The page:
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UN panel to consider US ‘failure’ to clear up racial murders of civil rights era



UN panel to consider US ‘failure’ to clear up
racial murders of civil rights era

A 2008 law ordered the Department of Justice to investigate pre-1970 unsolved cases but campaigners will tell the Human Rights Council it has not done enough

Funeral for Two Lynching Victims
30 Jul 1946, Monroe, Georgia, USA — The funeral for two of the victims in a lynching in Walton County is held at Mount Perry Baptist church in Monroe, Georgia, on 30 July 1946. Photograph: Bettmann/Corbis
Ed Pilkington in New York

Thursday 19 March 2015 06.00 EDT

The US justice department will be accused in front of the United Nations on Thursday of failing to account for hundreds of African Americans who disappeared or were murdered by groups such as the Ku Klux Klan during the civil rights era.

The UN’s human rights council in Geneva will be told at a special meeting of its working group that the wave of racial violence that swept through the deep south in the 1940s, 50s and 60s has never been accounted for, despite a congressional law passed seven years ago that instructed the FBI to look again at the issue. The message will be delivered to the UN by a team of lawyers and civil rights experts from Syracuse University who have investigated scores of cold cases of race murders that have never been brought to justice.

They will tell the UN – as part of the world body’s review of the human rights record of the US that reaches a climax in May – that they have compiled a list of more than 300 suspicious killings that the FBI have not even recognized, let alone cleared up. By that calculation there have been hundreds, possibly thousands, of individual murderers who have killed in the name of white supremacy and enjoyed total impunity.

A small but unknown number of them are still alive and at large.

“The United States has never come to terms with accountability for the devastating loss of life during a time of domestic terrorism that continued in many forms after the legal end to slavery,” the Syracuse team, led by professors Paula Johnson and Janis McDonald of the Cold Case Justice Initiative, will tell the UN.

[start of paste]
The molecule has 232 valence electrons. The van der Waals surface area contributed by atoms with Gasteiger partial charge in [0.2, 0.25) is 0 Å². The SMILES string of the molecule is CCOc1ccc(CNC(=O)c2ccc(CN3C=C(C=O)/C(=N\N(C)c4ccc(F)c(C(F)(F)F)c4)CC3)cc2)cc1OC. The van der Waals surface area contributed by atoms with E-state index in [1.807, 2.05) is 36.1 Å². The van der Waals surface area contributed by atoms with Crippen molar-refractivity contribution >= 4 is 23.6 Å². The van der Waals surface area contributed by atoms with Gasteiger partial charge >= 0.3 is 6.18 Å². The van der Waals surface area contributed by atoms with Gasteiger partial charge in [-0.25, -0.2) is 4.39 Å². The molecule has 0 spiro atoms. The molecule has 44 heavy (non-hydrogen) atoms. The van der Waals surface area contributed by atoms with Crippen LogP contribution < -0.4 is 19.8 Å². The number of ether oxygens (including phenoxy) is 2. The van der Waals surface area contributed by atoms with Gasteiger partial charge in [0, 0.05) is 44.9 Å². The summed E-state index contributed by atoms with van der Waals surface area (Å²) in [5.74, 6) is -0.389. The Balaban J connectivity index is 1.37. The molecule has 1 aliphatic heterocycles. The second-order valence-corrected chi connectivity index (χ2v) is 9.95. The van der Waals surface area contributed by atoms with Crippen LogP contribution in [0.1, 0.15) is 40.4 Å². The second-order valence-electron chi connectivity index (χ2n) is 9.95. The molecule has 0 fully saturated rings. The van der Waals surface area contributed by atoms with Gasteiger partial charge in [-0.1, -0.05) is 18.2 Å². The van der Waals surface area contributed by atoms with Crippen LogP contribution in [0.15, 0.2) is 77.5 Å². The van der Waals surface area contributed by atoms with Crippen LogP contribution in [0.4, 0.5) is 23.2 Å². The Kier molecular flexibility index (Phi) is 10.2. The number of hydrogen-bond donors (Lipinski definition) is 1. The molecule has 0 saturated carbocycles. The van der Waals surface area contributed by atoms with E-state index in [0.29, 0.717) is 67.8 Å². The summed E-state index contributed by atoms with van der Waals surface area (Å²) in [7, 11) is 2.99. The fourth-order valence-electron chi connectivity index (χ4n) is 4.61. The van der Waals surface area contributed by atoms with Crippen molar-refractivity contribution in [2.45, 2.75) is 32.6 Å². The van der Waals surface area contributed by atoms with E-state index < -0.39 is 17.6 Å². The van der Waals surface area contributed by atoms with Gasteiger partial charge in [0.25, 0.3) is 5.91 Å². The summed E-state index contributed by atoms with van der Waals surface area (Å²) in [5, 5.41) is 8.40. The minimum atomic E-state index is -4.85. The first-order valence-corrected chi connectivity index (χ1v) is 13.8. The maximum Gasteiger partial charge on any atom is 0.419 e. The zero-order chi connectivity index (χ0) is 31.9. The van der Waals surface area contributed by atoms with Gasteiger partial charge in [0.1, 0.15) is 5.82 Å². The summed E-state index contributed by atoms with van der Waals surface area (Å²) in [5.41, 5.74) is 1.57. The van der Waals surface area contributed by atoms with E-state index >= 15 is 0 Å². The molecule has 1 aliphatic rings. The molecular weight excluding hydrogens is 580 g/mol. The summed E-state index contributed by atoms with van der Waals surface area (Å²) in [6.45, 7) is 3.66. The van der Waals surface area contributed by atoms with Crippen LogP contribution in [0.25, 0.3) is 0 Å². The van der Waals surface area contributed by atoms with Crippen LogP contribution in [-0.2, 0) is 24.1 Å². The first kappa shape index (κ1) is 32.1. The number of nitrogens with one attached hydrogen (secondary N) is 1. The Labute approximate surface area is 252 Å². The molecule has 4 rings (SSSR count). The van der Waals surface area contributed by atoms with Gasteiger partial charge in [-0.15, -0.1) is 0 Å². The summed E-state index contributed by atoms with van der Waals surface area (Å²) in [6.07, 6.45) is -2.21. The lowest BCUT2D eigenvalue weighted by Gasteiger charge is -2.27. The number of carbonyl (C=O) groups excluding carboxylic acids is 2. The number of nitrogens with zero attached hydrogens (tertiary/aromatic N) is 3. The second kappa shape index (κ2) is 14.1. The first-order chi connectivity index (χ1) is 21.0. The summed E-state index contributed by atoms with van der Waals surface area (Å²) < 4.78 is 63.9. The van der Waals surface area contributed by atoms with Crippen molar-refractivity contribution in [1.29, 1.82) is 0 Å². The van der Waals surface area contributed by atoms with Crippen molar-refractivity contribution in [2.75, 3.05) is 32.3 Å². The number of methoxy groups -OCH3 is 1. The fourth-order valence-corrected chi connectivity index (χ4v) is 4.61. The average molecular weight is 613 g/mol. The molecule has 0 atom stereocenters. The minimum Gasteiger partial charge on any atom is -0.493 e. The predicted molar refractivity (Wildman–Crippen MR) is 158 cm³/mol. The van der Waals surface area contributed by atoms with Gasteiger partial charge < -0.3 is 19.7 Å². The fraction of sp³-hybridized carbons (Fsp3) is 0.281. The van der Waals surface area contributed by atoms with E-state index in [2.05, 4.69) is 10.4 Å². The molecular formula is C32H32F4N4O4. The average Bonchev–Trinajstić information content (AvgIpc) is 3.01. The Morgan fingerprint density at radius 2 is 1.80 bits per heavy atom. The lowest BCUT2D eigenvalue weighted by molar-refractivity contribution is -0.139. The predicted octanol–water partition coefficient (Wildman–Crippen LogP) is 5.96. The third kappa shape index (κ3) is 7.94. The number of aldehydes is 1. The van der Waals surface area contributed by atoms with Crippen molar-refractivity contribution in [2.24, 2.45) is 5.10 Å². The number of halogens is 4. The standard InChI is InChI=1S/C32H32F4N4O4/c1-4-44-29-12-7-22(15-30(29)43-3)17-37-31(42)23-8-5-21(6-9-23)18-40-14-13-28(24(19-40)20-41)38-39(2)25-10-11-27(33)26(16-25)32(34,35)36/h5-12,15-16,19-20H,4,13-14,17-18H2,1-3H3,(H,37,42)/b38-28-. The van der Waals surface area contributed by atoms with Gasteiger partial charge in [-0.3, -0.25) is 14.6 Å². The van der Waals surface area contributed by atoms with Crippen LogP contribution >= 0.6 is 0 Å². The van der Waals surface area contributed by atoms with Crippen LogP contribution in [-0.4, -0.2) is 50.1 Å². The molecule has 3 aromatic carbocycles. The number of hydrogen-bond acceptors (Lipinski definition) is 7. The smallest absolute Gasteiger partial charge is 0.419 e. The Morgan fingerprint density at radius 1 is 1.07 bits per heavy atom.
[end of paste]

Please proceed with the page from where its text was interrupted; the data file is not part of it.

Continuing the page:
The UN spotlight falls at a time of rising concern about the unresolved nature of America’s sordid history of race killings. It follows the recent publication of a study by the Equal Justice Initiative that identified almost 4,000 lynchings in the country between 1877 and 1950 – vastly more than previously reported.

The issue has also been heightened by growing public concern about contemporary police shootings of unarmed black people such as Michael Brown in Ferguson, Missouri, and Eric Garner in New York. The Syracuse experts will invite the UN to draw a parallel between the recent spate of police shootings and killings in the civil rights era, many of which occurred with the active co-operation or silence of local law enforcement agencies.

In 2008 Congress passed the Emmett Till Unsolved Civil Rights Crime Act – an attempt to kick-start the investigation of murders committed during the civil rights era. The legislation was named after the 14-year-old black boy who was tortured and drowned in 1955 after he was accused of whistling at a white woman. His murder shocked the nation and nobody has ever been convicted, even after the case was reopened in 2004.

The FBI has put together a list of 126 victims of suspected racial murders that occurred before 1970 in which no perpetrator has ever been prosecuted. In his report to Congress last year about the DoJ’s performance under the Emmett Till Act, the attorney general, Eric Holder, said the department had invested considerable resources into investigating these cases, including the involvement of more than 70 federal prosecutors.